Here’s a shot I took, erm, a year ago, playing around with ultra long exposures. Or, to be more precisely, simulating an ultra-long exposure by stacking many individual exposures.
On the shooting side, I simply set my camera to manual mode, 30s exposures in continuous drive mode and used a lockable remote release to fire off one shot after another (having disabled the dark-frame subtraction function as missing out 30s between each exposures produces ugly dotted lines rather than smooth trails).
Then, to “merge” the images, there are a fair few programs available. A well working, free and cross-platform one would be StarStaX.
As you can see in the little EXIF table below, this slightly confusing and anything but pretty photo was taken over the course of 11 h, out the back from our bedroom balcony. A bit of math tells you that’s more than 1300 exposures, all in the spirit of experimentation…
Apologies regular readers, it is most unlikely this is going to be of any interest or even use to you, but I just wanted to jot this down for posteriority.
If you are lucky enough to have access to a Photron Fastcam and have run into performance issues, make sure you enable Jumbo Frames on your network interface and in the Fastcam Viewer software (see e.g. here).
However, this recently stopped working for me, and it turned out that although I was setting the Jumbo Frames /Jumbo Packet settings in the Windows control panel as instructed, this was not actually set in the network adapter itself. Only after resorting to some command line action I managed the setting to be actual used, and things worked again with the usual performance.
I meant to write a post about the “Brenizer method” for a fair while now, but never got around doing it. Anyway, what are “Brenizer panoramas” or “bokeh panoramas” as some people like to call it?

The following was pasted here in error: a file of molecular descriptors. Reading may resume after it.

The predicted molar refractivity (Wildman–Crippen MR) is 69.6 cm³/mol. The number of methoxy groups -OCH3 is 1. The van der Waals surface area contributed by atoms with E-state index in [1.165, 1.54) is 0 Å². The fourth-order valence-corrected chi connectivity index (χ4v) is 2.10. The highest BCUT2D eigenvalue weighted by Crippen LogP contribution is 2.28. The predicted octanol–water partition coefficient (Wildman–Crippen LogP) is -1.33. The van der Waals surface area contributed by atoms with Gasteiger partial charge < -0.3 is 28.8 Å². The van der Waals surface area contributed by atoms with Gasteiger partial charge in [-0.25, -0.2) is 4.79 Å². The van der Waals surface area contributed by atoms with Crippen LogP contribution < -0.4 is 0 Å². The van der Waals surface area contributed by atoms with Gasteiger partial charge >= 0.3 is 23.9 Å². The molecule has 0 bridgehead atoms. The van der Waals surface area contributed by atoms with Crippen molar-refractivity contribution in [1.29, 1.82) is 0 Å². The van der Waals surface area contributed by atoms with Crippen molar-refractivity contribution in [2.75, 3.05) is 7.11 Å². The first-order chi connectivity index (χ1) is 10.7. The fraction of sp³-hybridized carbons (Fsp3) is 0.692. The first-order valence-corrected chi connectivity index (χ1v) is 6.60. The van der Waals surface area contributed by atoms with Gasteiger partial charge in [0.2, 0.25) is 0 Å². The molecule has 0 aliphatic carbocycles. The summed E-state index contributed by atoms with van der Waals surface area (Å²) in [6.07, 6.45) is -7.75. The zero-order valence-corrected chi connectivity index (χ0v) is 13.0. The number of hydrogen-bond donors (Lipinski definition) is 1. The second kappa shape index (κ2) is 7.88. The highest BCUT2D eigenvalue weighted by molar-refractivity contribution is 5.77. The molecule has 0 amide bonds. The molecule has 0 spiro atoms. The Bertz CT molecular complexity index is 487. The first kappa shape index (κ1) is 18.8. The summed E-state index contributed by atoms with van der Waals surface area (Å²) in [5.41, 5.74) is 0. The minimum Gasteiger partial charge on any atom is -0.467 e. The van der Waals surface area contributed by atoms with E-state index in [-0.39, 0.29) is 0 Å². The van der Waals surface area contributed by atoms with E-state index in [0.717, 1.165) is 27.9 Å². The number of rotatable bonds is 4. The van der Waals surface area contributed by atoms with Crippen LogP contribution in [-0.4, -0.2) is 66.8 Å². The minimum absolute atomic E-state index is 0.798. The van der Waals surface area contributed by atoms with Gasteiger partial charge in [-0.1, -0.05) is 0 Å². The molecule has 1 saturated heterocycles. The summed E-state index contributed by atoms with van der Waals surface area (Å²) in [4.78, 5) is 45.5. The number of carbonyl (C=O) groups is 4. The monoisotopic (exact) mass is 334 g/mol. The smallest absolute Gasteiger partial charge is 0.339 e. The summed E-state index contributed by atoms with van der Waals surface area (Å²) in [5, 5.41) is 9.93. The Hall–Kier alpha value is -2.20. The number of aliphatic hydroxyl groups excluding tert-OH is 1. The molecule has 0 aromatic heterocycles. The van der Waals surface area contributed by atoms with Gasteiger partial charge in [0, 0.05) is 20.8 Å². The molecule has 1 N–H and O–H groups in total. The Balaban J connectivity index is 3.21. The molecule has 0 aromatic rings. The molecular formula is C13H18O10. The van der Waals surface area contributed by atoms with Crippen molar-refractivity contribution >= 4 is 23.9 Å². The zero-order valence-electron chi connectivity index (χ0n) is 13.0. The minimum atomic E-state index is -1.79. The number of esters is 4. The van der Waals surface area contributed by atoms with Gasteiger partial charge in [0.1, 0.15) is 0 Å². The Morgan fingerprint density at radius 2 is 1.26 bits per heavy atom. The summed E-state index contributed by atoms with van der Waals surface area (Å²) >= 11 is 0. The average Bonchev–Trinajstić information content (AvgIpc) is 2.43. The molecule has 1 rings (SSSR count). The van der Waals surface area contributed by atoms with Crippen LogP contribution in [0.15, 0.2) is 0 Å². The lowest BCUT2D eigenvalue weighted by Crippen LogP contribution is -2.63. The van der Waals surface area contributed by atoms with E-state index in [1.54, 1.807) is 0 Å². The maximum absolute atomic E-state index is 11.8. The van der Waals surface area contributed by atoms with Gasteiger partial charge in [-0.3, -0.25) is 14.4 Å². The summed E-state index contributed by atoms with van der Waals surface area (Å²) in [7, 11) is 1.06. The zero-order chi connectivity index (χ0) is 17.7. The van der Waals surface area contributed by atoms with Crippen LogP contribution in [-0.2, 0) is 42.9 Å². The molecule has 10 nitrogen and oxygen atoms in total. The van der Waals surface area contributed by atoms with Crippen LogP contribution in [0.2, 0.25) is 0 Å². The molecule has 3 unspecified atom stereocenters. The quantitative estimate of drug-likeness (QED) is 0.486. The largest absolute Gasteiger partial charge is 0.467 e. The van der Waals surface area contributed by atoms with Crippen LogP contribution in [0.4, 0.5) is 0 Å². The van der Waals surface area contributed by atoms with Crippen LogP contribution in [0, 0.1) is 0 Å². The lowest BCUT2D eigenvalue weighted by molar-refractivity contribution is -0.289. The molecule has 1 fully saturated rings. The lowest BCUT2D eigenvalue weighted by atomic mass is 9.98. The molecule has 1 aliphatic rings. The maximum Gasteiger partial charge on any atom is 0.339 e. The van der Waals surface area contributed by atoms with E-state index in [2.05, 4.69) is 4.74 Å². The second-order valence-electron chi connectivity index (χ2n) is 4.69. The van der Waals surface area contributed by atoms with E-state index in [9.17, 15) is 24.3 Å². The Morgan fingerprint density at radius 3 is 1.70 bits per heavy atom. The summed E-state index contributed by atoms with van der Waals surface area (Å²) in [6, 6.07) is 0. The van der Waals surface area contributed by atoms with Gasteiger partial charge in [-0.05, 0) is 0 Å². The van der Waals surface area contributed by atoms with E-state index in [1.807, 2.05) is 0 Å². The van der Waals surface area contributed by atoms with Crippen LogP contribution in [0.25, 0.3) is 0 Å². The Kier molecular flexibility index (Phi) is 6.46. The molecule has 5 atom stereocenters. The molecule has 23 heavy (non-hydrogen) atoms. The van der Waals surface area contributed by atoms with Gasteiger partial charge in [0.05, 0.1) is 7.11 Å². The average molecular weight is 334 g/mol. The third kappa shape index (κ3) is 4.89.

The idea is to create an image that would be pretty much impossible to achieve with a real lens. Like the one above, which has the look (according to this calculator) of a 30mm ƒ/0.4 lens. Some say, ƒ/0.5 is the limit of what’s physically possible, so that’s something, hey? Also, since you combine the images, you will get a very high resolution result, which, downscaled, will just be super sharp.
Anyway, such images are produced by shooting with a long focal length and wide open aperture to achieve a super shallow depth of field, but then stitching many such images together to get a wider angle coverage of the subject. You can use a panoramic tripod head if you want to be precise, but for speed you probably have to work handheld. The above shot is the composition of about 60 shots taken with a 135mm lens at ƒ/1.8.
It can be tricky to put the images together, and neither Photoshop CS6′s Photomerge nor PTGui did a good job with this one here (half the shots could not be linked automatically, in particular those with mostly blurry parts). Thankfully, Kolor’s Autopano Pro did a better job, and even if 10 or so images were not automatically linked, I could manually add control points fairly quickly to eventually tie all the images together sufficiently. Then, I exported it as a Panotools file, which I could then load and finish off in PTGui (which I am much more familiar with and have a license of). Here’s what the project looked like before exporting and cropping.
Since bokeh (the out of focus bits) will be very prominent with this technique, you really want to use a lens that is known for good quality bokeh. Also, choose a nicer background than I did for this test (night shots with distant background lights work particularly great).